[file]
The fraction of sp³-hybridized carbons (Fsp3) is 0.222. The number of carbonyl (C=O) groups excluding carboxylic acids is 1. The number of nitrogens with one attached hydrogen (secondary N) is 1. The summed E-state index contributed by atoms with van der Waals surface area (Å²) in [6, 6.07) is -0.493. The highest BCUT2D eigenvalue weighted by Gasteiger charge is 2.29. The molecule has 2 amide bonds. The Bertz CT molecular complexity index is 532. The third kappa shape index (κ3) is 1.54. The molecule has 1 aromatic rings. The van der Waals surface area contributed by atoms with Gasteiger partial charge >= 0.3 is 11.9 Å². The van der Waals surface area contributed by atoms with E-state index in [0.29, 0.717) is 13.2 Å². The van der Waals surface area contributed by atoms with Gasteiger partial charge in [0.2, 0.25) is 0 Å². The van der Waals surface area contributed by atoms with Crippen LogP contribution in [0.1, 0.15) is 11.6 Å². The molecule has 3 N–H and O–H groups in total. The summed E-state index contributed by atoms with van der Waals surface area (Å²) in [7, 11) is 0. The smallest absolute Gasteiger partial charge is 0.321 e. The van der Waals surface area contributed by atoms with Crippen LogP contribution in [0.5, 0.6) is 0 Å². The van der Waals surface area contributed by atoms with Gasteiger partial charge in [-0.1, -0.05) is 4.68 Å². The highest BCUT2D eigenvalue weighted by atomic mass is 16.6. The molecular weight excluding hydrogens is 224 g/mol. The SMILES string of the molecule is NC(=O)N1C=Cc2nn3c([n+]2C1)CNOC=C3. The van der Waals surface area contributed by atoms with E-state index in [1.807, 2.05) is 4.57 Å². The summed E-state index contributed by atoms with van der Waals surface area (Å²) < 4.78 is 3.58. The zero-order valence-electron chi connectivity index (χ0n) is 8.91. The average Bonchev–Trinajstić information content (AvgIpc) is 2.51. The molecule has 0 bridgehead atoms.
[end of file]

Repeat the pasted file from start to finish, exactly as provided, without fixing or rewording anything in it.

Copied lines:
The fraction of sp³-hybridized carbons (Fsp3) is 0.222. The number of carbonyl (C=O) groups excluding carboxylic acids is 1. The number of nitrogens with one attached hydrogen (secondary N) is 1. The summed E-state index contributed by atoms with van der Waals surface area (Å²) in [6, 6.07) is -0.493. The highest BCUT2D eigenvalue weighted by Gasteiger charge is 2.29. The molecule has 2 amide bonds. The Bertz CT molecular complexity index is 532. The third kappa shape index (κ3) is 1.54. The molecule has 1 aromatic rings. The van der Waals surface area contributed by atoms with Gasteiger partial charge >= 0.3 is 11.9 Å². The van der Waals surface area contributed by atoms with E-state index in [0.29, 0.717) is 13.2 Å². The van der Waals surface area contributed by atoms with Gasteiger partial charge in [0.2, 0.25) is 0 Å². The van der Waals surface area contributed by atoms with Crippen LogP contribution in [0.1, 0.15) is 11.6 Å². The molecule has 3 N–H and O–H groups in total. The summed E-state index contributed by atoms with van der Waals surface area (Å²) in [7, 11) is 0. The smallest absolute Gasteiger partial charge is 0.321 e. The van der Waals surface area contributed by atoms with Crippen LogP contribution in [0.5, 0.6) is 0 Å². The van der Waals surface area contributed by atoms with Gasteiger partial charge in [-0.1, -0.05) is 4.68 Å². The highest BCUT2D eigenvalue weighted by atomic mass is 16.6. The molecular weight excluding hydrogens is 224 g/mol. The SMILES string of the molecule is NC(=O)N1C=Cc2nn3c([n+]2C1)CNOC=C3. The van der Waals surface area contributed by atoms with E-state index in [1.807, 2.05) is 4.57 Å². The summed E-state index contributed by atoms with van der Waals surface area (Å²) < 4.78 is 3.58. The zero-order valence-electron chi connectivity index (χ0n) is 8.91. The average Bonchev–Trinajstić information content (AvgIpc) is 2.51. The molecule has 0 bridgehead atoms.